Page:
Most people think the federal government should “guarantee” their rights. In other words, they think the U.S. government should police state and local governments to ensure that they don’t violate their rights.

Practically speaking, the federal government does this through the “incorporation doctrine.” This Supreme Court-created legal principle applies the Bill of Rights to the states through the 14th Amendment. The incorporation doctrine provides a legal pathway for people to sue over rights violations in federal court.

For instance, if somebody thinks a local cop violated the Fourth Amendment warrant requirement, they will sue that police department in federal court. Or if a state passes a restrictive gun law, they will sue the state in federal court citing a violation of the Second Amendment.

It’s easy to see the appeal of this strategy. State governments often violate our rights. It’s reasonable to conclude that we need a more powerful body to keep them in check. The federal government fits the bill. After all, we have this thing called a Bill of Rights.

But this was never intended by the founding generation. The Bill of Rights was never intended to apply to the states. The preamble makes this clear.

THE Conventions of a number of the States, having at the time of their adopting the Constitution, expressed a desire, in order to prevent misconstruction or abuse of its powers, that further declaratory and restrictive clauses should be added: And as extending the ground of public confidence in the Government, will best ensure the beneficent ends of its institution. [Emphasis added]

The words “its powers” clearly refer back to the Constitution. The Bill of Rights was intended to “prevent misconstruction or abuse” of the Constitution’s powers as exercised through “the government” – the federal government. Notice the word government is not plural. The Bill of Rights makes no mention of state governments. In fact, the state ratifying conventions had no intention of restricting their state’s own powers. They already had state constitutions to do that job.

During the Philadelphia Convention, James Madison proposed the federal government should have veto power over state laws. The framers rejected this for good reason. But the incorporation doctrine effectively instituted what the founding generation rejected.

During the debate over ratification of the Constitution, one of the greatest fears voiced by opponents was the specter of “consolidation.”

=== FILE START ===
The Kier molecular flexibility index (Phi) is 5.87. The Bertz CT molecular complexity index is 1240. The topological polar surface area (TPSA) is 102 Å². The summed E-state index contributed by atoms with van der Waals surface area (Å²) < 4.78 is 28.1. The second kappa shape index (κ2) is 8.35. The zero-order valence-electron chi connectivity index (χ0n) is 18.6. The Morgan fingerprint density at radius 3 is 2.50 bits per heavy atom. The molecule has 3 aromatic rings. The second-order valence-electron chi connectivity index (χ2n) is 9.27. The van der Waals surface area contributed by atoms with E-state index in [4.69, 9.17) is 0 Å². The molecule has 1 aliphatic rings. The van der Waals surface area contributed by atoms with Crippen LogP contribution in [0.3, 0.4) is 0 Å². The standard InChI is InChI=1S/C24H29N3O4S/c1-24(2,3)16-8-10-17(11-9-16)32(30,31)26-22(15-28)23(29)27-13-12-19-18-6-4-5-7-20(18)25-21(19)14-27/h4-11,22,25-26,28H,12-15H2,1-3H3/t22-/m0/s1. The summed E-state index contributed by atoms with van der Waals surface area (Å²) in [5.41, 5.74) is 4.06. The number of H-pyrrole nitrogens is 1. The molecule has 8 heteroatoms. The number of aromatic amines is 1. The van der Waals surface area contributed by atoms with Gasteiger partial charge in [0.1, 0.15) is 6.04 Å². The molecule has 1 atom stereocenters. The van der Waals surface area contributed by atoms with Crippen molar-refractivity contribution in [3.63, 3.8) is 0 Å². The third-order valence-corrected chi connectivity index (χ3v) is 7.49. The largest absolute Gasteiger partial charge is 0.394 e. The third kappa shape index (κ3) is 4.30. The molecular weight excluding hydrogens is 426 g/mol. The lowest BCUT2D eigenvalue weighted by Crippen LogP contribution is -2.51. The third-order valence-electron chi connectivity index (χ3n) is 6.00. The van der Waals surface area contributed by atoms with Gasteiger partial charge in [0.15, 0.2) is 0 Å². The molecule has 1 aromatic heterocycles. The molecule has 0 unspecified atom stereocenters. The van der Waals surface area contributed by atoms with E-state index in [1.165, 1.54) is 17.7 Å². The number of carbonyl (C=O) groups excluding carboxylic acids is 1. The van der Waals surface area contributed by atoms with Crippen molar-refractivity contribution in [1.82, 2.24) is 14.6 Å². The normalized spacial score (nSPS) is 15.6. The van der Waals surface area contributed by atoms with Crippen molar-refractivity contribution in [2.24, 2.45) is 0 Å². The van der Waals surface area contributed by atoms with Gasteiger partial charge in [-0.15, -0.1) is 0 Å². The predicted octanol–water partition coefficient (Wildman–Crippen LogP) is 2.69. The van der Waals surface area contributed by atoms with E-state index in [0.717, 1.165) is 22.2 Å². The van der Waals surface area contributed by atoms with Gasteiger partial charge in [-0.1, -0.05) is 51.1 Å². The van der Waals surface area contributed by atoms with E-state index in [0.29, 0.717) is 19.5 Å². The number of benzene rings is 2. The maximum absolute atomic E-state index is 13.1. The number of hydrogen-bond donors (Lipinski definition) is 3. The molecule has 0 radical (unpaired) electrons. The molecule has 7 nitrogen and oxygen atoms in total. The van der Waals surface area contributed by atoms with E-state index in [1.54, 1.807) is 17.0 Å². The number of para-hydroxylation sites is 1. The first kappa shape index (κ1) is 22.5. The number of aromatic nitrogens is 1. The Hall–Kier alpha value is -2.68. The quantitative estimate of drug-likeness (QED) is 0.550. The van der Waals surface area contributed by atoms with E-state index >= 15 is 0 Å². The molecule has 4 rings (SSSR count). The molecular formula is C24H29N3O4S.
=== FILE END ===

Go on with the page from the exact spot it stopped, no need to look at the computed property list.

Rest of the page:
The founding generation used the term “consolidation” to describe a centralized government with vast power and control, and many founders warned of its danger. For instance, during the Virginia Ratifying Convention, Patrick Henry issued a stark warning:

“Dangers are to be apprehended in whatever manner we proceed; but those of a consolidation are the most destructive.”

He went on to warn that consolidation would, “end in the destruction of our liberties.”


As William Davie told the North Carolina Ratifying Convention, “so extensive a country as this can never be managed by one consolidated government.”

Thomas Jefferson also warned about the problem of consolidation as a practical matter in an 1800 letter to Gideon Granger, wisely observing that the United States were too large to be governed by a central authority.

“Our country is too large to have all its affairs directed by a single government. public servants at such a distance, & from under the eye of their constituents, will, from the circumstance of distance, be unable to administer & overlook all the details necessary for the good government of the citizen; and the same circumstance by rendering detection impossible to their constituents, will invite the public agents to corruption, plunder & waste.”

A few politicians and bureaucrats simply cannot competently deal with local issues thousands of miles away – try as they might. And yet Americans have rushed headlong into “consolidation” — to their detriment.

The incorporation doctrine is nothing but a pathway to consolidation. It centralizes power at the federal level and leaves the states at the mercy of federal courts. Sometimes the courts issue an opinion favorable to liberty. But more often than not, they expand government power — particularly federal government power.

In other words – consolidation.

During the Delaware ratifying convention, some delegates argued the proposed Constitution needed an amendment to empower the federal government to guarantee religious freedom in the states. Henry Marchant responded with a poignant warning.

“It will be dangerous’ to call upon the new general government for a guarantee of religious freedom in the states. For the power to guarantee turns quickly into a power to control.” [1]

Marchant digs down to the root problem of depending on federal power to “protect” your rights. It gives the federal government more control over your life. And most of the time, it doesn’t even protect your rights. Look at how the Supreme Courts’ power to “protect” religious liberty turned out. We have federal courts dictating Christmas displays in local parks. Why would anybody want federal officials involved in such local concerns?

The key to protecting people from government power is limiting government power – not handing the government even more power. Never forget — power always comes down to control.

[1] Bradford’s Original Intentions, pg. 95

The 10th Amendment

“The powers not delegated to the United States by the Constitution, nor prohibited by it to the States, are reserved to the States respectively, or to the people.”



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